Opinion

Sport for all isn't part of the Olympic dream

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The Olympics saw some fantastic sport. The performances of Usain Bolt, Mo Farah and Almaz Ayana on the track were awe inspiring. Katie Ledecky and Michael Phelps in the pool were completely dominant. In the velodrome Laura Trott was untouchable (again), while Nicola Adams boxed with grace and power.

But the Olympics are so full of the contradictions of capitalism that it leaves me conflicted.

War criminals exposed

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The Chilcot report went further than many expected in condemning Tony Blair's role in the invasion of Iraq. As Judith Orr says, it also reinforced the need to be vigilant against all warmongers.

It took 12 days for the Chilcot report on the Iraq war to be read aloud non-stop at the Edinburgh Festival event last month. The 2.6 million words of the report were not the whitewash some had feared. In fact they were a confirmation of what so many of those who protested against the war at the time said.

The gig economy and collective action

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The supposedly endless rise of precarity is not as straightforward as it seems.

Growing use of zero hours contracts (ZHCs) and the “gig economy”, in which people scrape together a living from fragments of work without being formally employed, are, we are often told, leading us on an endless march towards precarity and undermining workers’ capacity to fight.

But right now things look rather different. In April this year, following protests organised by Fast Food Rights and the Bfawu union, McDonald’s offered all its employees the option of moving off ZHCs.

Can May save the Tories?

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New (unelected) prime minister Theresa May has had an easy time of it since June, but are the Tories' post-referendum blues really over? Sally Campbell thinks it is unlikely.

Theresa May has enjoyed a gentle stroll into her new, unelected, role as prime minister over the summer. While symbolically holidaying in neutral Switzerland, she has been able to relax as the Labour right has done its best to tear down Jeremy Corbyn.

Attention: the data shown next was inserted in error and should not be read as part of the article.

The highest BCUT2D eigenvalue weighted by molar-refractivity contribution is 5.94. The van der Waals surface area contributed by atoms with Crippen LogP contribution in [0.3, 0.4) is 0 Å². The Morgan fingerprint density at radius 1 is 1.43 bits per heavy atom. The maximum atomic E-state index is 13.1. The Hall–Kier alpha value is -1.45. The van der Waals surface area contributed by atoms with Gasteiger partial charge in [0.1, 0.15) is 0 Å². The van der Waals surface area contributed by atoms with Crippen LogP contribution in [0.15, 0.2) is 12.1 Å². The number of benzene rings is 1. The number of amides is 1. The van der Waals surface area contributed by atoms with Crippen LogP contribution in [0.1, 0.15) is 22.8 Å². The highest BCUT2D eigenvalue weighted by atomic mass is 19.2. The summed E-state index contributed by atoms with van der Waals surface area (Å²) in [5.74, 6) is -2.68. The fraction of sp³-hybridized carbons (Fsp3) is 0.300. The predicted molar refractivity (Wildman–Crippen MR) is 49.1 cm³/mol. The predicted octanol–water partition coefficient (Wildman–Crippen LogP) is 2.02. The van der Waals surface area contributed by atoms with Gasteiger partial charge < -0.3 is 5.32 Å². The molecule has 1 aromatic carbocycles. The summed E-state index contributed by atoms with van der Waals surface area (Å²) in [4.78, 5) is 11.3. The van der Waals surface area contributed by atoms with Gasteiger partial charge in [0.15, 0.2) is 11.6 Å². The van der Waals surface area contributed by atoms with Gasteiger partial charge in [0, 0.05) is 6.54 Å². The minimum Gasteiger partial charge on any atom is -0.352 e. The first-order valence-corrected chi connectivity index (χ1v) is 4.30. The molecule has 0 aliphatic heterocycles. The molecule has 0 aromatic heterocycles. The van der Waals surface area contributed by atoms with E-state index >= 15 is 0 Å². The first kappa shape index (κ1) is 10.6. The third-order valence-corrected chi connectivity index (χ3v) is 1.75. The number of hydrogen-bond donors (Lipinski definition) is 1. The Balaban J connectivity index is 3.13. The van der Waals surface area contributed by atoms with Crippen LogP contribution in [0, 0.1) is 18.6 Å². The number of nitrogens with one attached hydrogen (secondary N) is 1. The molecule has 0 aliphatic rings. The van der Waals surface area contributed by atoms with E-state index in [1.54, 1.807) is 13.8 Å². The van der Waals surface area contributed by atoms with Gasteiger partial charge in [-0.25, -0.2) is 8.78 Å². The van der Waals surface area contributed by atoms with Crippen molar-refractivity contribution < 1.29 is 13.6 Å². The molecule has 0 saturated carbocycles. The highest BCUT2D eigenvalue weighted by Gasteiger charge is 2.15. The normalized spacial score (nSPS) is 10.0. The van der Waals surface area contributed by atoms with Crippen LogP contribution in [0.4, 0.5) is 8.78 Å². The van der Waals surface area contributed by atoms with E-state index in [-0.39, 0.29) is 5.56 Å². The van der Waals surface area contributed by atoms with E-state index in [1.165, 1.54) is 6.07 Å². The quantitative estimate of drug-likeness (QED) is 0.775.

Get ready to break the Trade Union Act

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“Strike to win”, “Unity is strength”, “Workers’ solidarity”. Old fashioned? Yes, but these trade union slogans have never been more relevant than today.

All of the above is enshrined in the ethos of the Grangemouth trade unions hub — where various unions across different sectors have joined forces. The hub was founded just after the Ineos dispute in 2013, in order to bring together refinery workers, dockers, rail workers and tanker drivers to give us more leverage during any future disputes.

Since when is sex testing fair?

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Among all the coverage of this summer’s Olympic Games in Rio, perhaps the biggest media furore was around the athlete Caster Semenya.

Caster Semenya is a South African runner who won the women’s 800 metres. The mainstream media is divided. Many reports have speculated on whether she is “really a woman” or questioned whether it is “fair” for her to compete alongside other women.

Orlando: Bigotry fuelled the slaying

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The massacre of 49 people at gay club Pulse in Orlando, Florida, in June has gone down in history as one of the most violent episodes against LGBT+ communities. Josh Hollands examines the context of US society.

The victims of the mass shooting at Pulse were overwhelmingly young, LGBT+ and Latino.

That the assailant, Omar Mateen, claimed to support Isis in a phone call to the police has allowed politicians and the mainstream media to produce a narrative that scapegoats Muslims for this tragedy.

Letter from Beirut

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Unprecedented electoral success for a new left alliance in the Lebanese capital has shaken up politics

The elections in May for control over Beirut proved to be a major breakthrough for the popular discontent that has been simmering in Lebanon since the advent of the Arab Spring.

Local elections are traditionally dominated by sectarian parties that reflect the religious makeup of the capital’s many neighbourhoods.

Laws dictate that inhabitants who moved to the capital over the past 40 years can only register to vote in their home villages. As such the electoral base does not reflect the city’s population today.

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